The UK is in the "relegation zone" when it comes to decently-paid maternity leave in Europe, an analysis by the Trades Union Congress (TUC) has found.
New mothers in Britain receive just six weeks of decently-paid entitlements on average, while most European countries offer three months or more.
The UK came 22nd out of 24 European countries that offer statutory maternity leave, with only the Republic of Ireland and Slovakia coming lower in the rankings.
Croatia offers the highest amounts of paid maternity leave at six months, with Poland, Hungary and the Czech Republic offering four months or more on average.
"The UK is in the relegation zone when it comes to decently-paid maternity leave," TUC general secretary Frances O'Grady said.
"Many Europeans countries offer decent support to new mums. But lots of parents here are forced back to work early to pay the bills.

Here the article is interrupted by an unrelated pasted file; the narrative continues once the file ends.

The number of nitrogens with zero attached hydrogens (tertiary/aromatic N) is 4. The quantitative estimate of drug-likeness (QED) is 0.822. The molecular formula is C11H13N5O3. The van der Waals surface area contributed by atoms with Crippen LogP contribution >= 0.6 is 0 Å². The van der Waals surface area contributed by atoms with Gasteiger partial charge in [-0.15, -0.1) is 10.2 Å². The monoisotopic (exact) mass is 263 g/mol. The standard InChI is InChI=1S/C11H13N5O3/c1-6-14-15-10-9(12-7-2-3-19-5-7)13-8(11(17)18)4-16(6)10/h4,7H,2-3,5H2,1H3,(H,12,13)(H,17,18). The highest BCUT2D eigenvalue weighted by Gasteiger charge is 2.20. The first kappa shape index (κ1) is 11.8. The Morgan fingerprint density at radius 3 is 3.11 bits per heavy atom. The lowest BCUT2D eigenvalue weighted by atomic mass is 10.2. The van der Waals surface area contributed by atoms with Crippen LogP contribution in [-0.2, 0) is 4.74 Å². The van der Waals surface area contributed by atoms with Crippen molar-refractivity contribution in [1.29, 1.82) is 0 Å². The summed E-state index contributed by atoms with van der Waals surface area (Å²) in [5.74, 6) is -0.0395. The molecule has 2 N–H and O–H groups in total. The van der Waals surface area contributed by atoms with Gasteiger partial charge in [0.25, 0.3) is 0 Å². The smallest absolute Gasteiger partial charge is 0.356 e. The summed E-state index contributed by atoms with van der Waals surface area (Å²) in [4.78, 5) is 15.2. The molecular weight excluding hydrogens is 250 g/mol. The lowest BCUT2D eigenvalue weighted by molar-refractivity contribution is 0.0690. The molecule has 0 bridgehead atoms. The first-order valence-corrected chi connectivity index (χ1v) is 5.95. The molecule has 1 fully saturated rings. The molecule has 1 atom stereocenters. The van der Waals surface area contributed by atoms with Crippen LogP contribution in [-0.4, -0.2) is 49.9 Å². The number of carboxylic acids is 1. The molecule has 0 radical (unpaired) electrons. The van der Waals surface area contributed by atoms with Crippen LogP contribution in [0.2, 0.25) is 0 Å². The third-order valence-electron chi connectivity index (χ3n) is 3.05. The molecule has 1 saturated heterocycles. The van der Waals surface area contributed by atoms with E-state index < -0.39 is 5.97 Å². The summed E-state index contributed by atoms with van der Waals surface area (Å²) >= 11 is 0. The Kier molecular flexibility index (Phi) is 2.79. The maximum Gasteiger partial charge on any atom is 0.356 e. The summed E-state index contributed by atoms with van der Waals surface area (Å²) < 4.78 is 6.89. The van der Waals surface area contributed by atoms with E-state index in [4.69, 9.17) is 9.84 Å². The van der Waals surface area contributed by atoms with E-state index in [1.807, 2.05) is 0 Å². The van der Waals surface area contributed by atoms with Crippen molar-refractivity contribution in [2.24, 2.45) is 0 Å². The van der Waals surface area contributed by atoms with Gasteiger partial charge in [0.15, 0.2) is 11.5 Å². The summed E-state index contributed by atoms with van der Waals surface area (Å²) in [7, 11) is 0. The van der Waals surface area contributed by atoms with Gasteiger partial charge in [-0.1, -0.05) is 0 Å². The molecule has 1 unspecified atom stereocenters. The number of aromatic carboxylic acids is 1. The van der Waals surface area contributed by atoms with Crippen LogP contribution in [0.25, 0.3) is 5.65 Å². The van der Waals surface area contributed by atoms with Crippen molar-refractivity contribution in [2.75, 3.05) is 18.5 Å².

"My advice to all new mums is to join a union. It is the best way to improve your pay and conditions."
The TUC called on the government to increase statutory maternity pay to the same level as the minimum wage so that mothers are not forced back to work before they are ready.
Decently-paid maternity leave is defined as two-thirds of women's pre-maternity leave earnings or more, or a rate of pay greater than £840 ($1,048) per month.
Most employed mothers are entitled to 52 weeks' maternity leave and 39 weeks' statutory maternity leave.
However, women who earn under £112 a week are not eligible for statutory maternity leave but may be entitled for maternity allowance. There are currently 1.4 million women in the UK earning less than this amount.
Ros Bragg, director of the charity Maternity Action, said: "Without adequate maternity pay, women's choices are limited and many cannot afford to take their leave entitlements.
"We should be investing in support for pregnant women and new families."